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United States v. Lara-Valenzuela

United States District Court, D. Arizona

May 29, 2015

United States of America, Plaintiff,
v.
Melquiades Natanael Lara-Valenzuela, Defendant.

ORDER

JAMES A. SOTO, District Judge.

Pending before the Court are two motions in limine filed by the Government. For the reasons stated below, the motions are granted.

As pertinent to this dispute, Fed.R.Evid. 402 provides: "Relevant evidence is admissible unless any of the following provides otherwise: • the United States Constitution; • a federal statute; • these rules; or • other rules prescribed by the Supreme Court. Irrelevant evidence is not admissible." Fed.R.Evid. 401 defines relevant evidence as follows: "Evidence is relevant if: (a) it has any tendency to make a fact more or less probable than it would be without the evidence; and (b) the fact is of consequence in determining the action." Fed.R.Evid. 403 provides that: "The court may exclude relevant evidence if its probative value is substantially outweighed by a danger of one or more of the following: unfair prejudice, confusing the issues, misleading the jury, undue delay, wasting time, or needlessly presenting cumulative evidence."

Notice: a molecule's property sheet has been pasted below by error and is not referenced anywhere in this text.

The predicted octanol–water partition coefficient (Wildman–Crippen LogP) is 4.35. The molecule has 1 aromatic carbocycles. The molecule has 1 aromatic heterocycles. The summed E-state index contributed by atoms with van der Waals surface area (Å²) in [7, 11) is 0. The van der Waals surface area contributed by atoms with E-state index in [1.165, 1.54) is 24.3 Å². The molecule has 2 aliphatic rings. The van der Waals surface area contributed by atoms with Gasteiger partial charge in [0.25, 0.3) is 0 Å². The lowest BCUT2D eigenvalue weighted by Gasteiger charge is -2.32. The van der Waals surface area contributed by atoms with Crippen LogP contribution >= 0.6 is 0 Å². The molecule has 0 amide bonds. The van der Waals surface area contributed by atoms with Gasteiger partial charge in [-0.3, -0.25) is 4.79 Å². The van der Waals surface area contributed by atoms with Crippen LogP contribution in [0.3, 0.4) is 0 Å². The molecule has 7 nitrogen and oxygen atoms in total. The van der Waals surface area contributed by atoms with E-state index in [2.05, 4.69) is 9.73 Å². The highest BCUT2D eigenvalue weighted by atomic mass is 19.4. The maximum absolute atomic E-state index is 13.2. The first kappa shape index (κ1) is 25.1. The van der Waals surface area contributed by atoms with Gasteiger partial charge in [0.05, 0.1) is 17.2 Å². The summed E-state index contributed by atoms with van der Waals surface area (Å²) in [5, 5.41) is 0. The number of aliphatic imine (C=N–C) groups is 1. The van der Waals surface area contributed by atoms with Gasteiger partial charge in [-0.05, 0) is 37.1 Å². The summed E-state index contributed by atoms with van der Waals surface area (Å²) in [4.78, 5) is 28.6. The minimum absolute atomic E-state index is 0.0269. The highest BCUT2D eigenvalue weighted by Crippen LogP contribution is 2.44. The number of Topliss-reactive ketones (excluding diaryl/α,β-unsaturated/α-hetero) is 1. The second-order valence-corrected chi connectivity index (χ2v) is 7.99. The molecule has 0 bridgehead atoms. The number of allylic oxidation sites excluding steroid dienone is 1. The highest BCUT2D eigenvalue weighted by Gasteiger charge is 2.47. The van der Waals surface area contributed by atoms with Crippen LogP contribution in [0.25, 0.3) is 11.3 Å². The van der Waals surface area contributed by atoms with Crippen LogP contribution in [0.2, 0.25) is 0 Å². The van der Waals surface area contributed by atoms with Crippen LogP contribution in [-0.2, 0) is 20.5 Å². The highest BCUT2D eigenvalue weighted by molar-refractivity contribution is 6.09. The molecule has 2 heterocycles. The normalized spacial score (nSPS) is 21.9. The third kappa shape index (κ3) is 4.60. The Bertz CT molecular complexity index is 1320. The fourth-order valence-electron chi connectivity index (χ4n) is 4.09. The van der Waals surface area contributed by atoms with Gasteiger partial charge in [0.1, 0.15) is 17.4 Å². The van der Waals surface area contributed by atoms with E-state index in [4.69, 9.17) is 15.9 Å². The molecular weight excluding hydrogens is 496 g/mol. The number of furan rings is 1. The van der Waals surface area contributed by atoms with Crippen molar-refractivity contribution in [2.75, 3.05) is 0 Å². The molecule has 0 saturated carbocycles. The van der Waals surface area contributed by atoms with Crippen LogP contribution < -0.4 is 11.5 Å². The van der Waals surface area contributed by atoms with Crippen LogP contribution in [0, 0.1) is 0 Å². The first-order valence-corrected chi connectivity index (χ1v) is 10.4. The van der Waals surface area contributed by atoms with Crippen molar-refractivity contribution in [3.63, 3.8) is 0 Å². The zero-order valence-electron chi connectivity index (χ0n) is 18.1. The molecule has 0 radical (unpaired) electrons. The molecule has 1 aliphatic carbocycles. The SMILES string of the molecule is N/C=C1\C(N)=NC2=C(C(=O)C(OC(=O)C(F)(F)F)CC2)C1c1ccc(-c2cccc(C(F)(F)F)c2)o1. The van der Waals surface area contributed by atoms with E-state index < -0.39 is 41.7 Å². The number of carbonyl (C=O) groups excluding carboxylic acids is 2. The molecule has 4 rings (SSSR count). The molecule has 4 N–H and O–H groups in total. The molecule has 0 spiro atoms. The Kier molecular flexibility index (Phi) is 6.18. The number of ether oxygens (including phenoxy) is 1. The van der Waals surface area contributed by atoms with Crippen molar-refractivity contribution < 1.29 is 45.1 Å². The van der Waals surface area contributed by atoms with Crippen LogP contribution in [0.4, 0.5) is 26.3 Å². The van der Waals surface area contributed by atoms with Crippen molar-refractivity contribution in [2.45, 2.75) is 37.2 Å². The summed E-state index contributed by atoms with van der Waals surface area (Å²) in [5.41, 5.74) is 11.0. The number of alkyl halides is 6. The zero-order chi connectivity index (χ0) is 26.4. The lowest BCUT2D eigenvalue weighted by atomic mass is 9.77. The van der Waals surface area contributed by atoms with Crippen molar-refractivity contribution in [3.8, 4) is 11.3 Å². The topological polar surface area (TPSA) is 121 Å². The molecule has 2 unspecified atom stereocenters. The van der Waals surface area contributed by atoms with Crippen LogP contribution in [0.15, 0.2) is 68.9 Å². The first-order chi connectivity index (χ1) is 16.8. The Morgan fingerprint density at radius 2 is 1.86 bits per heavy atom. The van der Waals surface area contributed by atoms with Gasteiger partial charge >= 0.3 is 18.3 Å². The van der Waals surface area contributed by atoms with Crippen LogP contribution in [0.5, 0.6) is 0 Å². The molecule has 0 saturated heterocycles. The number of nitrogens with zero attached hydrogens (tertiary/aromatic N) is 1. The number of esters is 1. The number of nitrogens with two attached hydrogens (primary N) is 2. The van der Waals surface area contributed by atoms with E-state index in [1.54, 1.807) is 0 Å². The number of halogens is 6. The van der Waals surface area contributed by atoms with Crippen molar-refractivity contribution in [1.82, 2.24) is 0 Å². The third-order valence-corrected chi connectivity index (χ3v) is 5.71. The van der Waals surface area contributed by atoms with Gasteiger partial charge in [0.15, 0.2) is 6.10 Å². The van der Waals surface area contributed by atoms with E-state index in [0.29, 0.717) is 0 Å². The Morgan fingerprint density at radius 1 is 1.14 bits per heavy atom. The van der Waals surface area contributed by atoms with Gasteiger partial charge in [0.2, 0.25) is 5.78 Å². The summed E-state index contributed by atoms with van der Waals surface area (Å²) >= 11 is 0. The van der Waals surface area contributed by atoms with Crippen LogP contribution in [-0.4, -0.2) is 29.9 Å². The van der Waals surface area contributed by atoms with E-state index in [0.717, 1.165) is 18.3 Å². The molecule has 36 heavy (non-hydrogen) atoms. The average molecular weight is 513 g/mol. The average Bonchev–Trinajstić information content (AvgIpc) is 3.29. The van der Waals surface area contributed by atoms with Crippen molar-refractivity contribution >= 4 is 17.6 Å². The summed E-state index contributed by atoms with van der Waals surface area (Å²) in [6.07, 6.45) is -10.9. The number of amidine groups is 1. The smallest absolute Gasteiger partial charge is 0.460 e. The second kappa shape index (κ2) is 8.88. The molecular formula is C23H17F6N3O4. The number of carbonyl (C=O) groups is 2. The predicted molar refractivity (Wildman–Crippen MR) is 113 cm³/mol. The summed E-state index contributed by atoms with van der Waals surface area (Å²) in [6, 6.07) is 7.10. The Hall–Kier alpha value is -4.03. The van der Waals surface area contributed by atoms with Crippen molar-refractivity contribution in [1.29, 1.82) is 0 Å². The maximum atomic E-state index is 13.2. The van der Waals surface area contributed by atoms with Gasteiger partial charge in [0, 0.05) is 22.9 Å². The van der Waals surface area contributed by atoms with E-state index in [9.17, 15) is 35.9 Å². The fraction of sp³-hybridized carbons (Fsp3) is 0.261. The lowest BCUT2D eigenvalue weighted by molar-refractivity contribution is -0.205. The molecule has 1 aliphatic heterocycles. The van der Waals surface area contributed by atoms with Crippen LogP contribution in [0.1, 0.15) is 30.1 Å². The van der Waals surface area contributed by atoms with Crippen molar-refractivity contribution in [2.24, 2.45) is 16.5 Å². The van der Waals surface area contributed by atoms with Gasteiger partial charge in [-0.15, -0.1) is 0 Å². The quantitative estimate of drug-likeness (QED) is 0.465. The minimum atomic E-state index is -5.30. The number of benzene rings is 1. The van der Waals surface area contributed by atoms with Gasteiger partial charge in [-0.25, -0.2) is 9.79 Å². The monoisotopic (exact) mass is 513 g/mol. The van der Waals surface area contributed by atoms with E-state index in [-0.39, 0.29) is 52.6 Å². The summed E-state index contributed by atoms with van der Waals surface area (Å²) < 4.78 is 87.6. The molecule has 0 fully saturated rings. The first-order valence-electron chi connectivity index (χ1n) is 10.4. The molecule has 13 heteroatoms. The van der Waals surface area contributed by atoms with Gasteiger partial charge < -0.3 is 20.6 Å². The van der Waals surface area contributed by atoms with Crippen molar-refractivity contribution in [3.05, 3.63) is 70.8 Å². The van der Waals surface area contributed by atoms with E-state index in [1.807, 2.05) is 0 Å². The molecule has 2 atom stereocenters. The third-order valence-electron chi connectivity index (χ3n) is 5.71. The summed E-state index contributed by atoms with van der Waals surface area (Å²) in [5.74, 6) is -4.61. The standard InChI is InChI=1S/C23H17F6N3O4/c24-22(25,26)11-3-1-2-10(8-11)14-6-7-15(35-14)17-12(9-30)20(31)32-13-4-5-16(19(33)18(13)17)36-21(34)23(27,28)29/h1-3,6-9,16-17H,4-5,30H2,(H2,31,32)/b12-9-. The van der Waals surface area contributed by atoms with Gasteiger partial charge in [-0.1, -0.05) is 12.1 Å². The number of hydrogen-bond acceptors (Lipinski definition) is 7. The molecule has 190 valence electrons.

A review of the Government's motion in limine regarding "intrinsic evidence and evidence demonstrating consciousness of guilt" (Doc. 139) and the reply (Doc. 175) in support thereof reflects that the Government primarily seeks to introduce a category of evidence as it is inextricably intertwined with the charged crimes in question (i.e., use of a facility in interstate or foreign commerce with intent to extort and interference with commerce by threats or violence). See U.S. v. Ripinsky, 109 F.3d 1436, 1441 (9th Cir. 1997), overruled on other grounds, U.S. v. Sablan, 114 F.3d 913, 916 (9th Cir. 1997) ("Evidence should not be treated as other crimes evidence... and may therefore be admitted for all purposes, when the evidence concerning the other act and the evidence concerning the crime charged are inextricably intertwined... [T]he policies underlying the rule [in Fed.R.Evid. 404(b)] are simply inapplicable when some offenses committed in a single criminal episode become other acts because the defendant is indicted for less than all of his actions.")[1]; U.S. v. Ramirez-Jimenez, 967 F.2d 1321, 1327 (9th Cir. 1992) ("[E]vidence should not be treated as other crimes evidence when the evidence concerning the [other] act and the evidence concerning the crime charged are inextricably intertwined... In such cases, the policies supporting the exclusion of evidence under Rule 404(b) are inapplicable, since the evidence is not being presented to prove the character of a person in order to show action in conformity therewith [under Fed.R.Evid. 404(b)]. Instead, the evidence is direct evidence, used to flesh out the circumstances surrounding the crime with which the defendant has been charged, thereby allowing the jury to make sense of the testimony in its proper context.").